Developer reiterates area's need for gas station

About 100 attend meeting on project

April 07, 1999|By Edward Lee | Edward Lee,SUN STAFF

An attorney for the developer of a proposed gas station in rural Glenwood maintained again last night that the project at Route 97 and Carrs Mill Road is necessary for the fast-growing population of western Howard County.

"This is the only B2 [commercial] zoning in that corridor," said David A. Carney, representing the developer. "It's the only logical location for gas service."

Carney spoke at a Howard County Board of Appeals meeting on the Freestate gas station. The meeting was postponed last month when the room scheduled for the hearing was too small for the 200 people who showed up to oppose the project.

Last night, about 100 people attended the meeting in a larger room at the George Howard Building in Ellicott City.

Opponents argue that putting 10 pumps dispensing gasoline, diesel fuel, and kerosene on 5.4 acres of land at the northwest corner of Route 97 and Carrs Mill Road is at odds with the pastoral nature of the community.

Residents are expected to continue their fight at the board's next meeting, which is Tuesday.

"You can't put 10 pounds of flour in a 5-pound sack," said Jack Milani, a resident of the Glenwood Springs community. "It just doesn't fit there."

The hearing was supposed to begin March 2, but board Chairman Jerry L. Rushing postponed it after an unexpected crowd jammed a small meeting room. The Banneker Room, which is used by the County Council, accommodated the smaller crowd last night.

Glenwood LLC is proposing to build the gas station as part of a larger plan to develop a 30,000-square-foot retail center that would front county-owned property that is the future home of a 180-acre park, a 36,000-square-foot community center and a library.

The shopping center, which would model a Columbia-style village center, would also include a 3,000-square-foot bank and a 184-space parking lot.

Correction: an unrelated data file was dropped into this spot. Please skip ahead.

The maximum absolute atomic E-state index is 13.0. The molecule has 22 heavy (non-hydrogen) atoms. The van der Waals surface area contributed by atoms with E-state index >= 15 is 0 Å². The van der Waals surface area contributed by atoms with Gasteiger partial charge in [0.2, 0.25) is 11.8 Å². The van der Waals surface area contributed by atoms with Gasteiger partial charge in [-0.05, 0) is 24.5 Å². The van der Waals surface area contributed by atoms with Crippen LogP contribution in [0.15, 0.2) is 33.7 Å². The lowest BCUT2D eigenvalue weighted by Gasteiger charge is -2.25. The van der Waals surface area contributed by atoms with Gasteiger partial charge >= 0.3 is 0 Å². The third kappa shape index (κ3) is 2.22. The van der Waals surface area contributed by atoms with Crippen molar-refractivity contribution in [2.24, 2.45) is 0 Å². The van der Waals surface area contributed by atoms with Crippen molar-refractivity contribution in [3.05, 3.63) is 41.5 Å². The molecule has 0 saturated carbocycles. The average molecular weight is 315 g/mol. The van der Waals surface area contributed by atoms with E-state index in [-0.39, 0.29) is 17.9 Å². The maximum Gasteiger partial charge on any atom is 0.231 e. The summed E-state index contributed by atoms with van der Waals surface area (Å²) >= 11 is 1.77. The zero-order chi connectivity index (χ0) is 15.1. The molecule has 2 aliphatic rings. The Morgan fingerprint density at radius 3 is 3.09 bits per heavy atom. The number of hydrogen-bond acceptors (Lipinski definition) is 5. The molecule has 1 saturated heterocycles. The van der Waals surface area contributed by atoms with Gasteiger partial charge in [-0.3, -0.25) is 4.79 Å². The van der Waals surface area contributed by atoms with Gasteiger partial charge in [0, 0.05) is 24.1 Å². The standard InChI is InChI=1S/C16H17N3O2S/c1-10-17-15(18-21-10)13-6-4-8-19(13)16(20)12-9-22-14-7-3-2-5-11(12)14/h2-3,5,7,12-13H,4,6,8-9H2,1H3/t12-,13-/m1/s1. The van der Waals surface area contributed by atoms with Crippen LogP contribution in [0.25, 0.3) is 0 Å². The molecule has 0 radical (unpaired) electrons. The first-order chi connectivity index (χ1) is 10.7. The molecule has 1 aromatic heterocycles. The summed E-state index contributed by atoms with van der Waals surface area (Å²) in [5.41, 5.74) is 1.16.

The B2 zoning permits a retail center, but Glenwood LLC must obtain a special exception for the gas station.

Developer D. Ronald Brasher testified that the gas station and retail center would mix with the county's proposed uses and the surrounding residential community.

"This can literally be a village center," Brasher said. "If I thought that this would have an adverse effect, our partnership would not be doing this."

Roy Sutton, a consultant from Mid-Atlantic Petroleum Services in Richmond, Va., told the board that the planned installation of double-walled tanks and pipelines would act as a safeguard against leakage into area groundwater.

Carney also called on about 20 people to stand up in support of the gas station.

Tom MacCallum, a Cooksville homeowner who said he lives about a mile from the proposed site, pointed out that two gas stations in nearby Glenelg offer gas about 6 cents cheaper than the lone gas station on Route 97.

"Having another station in the area is going to provide competition and lower prices," he said.

Opponents claimed that some supporters of the plan don't live in the area, and others pointed out that a Citgo station less than a mile from the proposed site meets their needs.

"It never has a line [of customers]," said Diana Poole, a resident of the Country Springs community. "I can pull up morning, afternoon or night, pump my gas, grab some milk and go."

Fred Hildebrand argued that the gas station would attract commuter and tractor-trailer traffic to the area.

"The intent of that station is to draw people off [Interstate] 70," said Hildebrand, who lives in Glenwood Springs. "We've already got too much traffic there now. Bringing traffic off 70 only exacerbates the problem."

Milani questioned why the developer is seeking a special exception.

"He knew what he was buying when he bought the property," Milani said. "I don't think we should be made to suffer for his attempt to maximize his site."

Pub Date: 4/07/99

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